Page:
Thank you for having me here today, Marc!
Question 1: The title of each book is just one word, but it identifies a theme for that book. Do you start with that theme and then create the journey for the characters or do you just follow where the characters tell you to go and try to find a fitting title that summarizes the theme of the book?
Well, the working title for Equals was Sprained Ankle if that tells you anything. *grins* Seriously though, it’s a little of both.
Once the Equals name was in place and I began to write the other stories I knew I wanted to stick to a theme for the titles. I wanted to keep with the one word title and once the plot for the second story developed, Partners felt like the logical choice. From there, I knew I wanted to write a short holiday novella about introducing Russ’ father and sister to Stephen and Family was solid fit. Once I had that, Husbands sprang to mind, and in some ways that helped shape the theme and the plot for the final book.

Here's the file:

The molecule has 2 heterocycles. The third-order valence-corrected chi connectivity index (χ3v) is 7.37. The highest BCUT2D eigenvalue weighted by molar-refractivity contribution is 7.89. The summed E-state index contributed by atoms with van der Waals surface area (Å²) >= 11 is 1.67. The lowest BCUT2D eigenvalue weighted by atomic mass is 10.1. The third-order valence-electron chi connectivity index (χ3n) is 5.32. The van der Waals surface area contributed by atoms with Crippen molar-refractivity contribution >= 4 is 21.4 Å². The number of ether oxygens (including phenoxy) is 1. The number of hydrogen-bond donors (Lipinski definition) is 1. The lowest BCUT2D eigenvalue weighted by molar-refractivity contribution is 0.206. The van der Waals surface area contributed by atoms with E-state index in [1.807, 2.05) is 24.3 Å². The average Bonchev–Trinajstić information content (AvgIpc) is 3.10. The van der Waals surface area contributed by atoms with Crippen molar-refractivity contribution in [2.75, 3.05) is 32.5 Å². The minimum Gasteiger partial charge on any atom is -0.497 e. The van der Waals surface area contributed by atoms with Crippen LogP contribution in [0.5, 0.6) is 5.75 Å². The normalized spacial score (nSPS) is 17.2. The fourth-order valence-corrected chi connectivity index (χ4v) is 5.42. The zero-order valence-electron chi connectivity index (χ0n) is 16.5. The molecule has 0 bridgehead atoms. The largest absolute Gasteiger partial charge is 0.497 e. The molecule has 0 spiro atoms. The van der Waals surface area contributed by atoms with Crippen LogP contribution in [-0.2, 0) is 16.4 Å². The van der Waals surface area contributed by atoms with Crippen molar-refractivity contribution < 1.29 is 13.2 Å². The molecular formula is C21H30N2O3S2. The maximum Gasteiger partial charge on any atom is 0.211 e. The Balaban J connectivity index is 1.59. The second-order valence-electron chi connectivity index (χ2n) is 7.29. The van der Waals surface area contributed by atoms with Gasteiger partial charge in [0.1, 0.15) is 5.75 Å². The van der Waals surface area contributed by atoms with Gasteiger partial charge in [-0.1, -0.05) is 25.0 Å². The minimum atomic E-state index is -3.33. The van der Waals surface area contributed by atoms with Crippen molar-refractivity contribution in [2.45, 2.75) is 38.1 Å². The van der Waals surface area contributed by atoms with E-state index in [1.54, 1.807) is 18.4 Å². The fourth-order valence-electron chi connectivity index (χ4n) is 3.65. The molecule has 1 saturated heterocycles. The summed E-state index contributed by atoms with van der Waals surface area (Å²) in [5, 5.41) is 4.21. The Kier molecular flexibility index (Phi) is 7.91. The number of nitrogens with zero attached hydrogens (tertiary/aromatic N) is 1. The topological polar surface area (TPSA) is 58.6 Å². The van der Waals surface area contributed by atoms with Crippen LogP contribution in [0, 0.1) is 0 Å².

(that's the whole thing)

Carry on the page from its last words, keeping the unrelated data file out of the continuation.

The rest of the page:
Ultimately it was a mix of both and it all evolved very organically as Allison (my go-to person for the brainstorming for this entire series and an all-around fabulous beta and friend) and I discussed ideas.
Question 2: You design your own covers. How important do you think covers are and how have you tried to incorporate the theme of each book in this series into its cover?
Yes, I still can’t decide if I’m completely bonkers for designing my own covers on top of writing the stories. I do feel like covers are quite important though. Obviously, without a solid story it doesn’t matter what’s on the cover, but a good cover can certainly grab attention and sway a potential reader’s interest. That being said, taste is so subjective. Some people love illustrated covers, other people (myself included) much prefer photographs.
When I was making the covers for this series I tried to pull aspects of the story into it. Power inequality is such a huge part of Equals, and I very deliberately chose to put the man representing Stephen above the one representing Russ. Stephen’s stance is far more powerful and confident than Russ’ which represented the issues in the story. I also included the skyline of Atlanta between them, and the city place a big part in the story.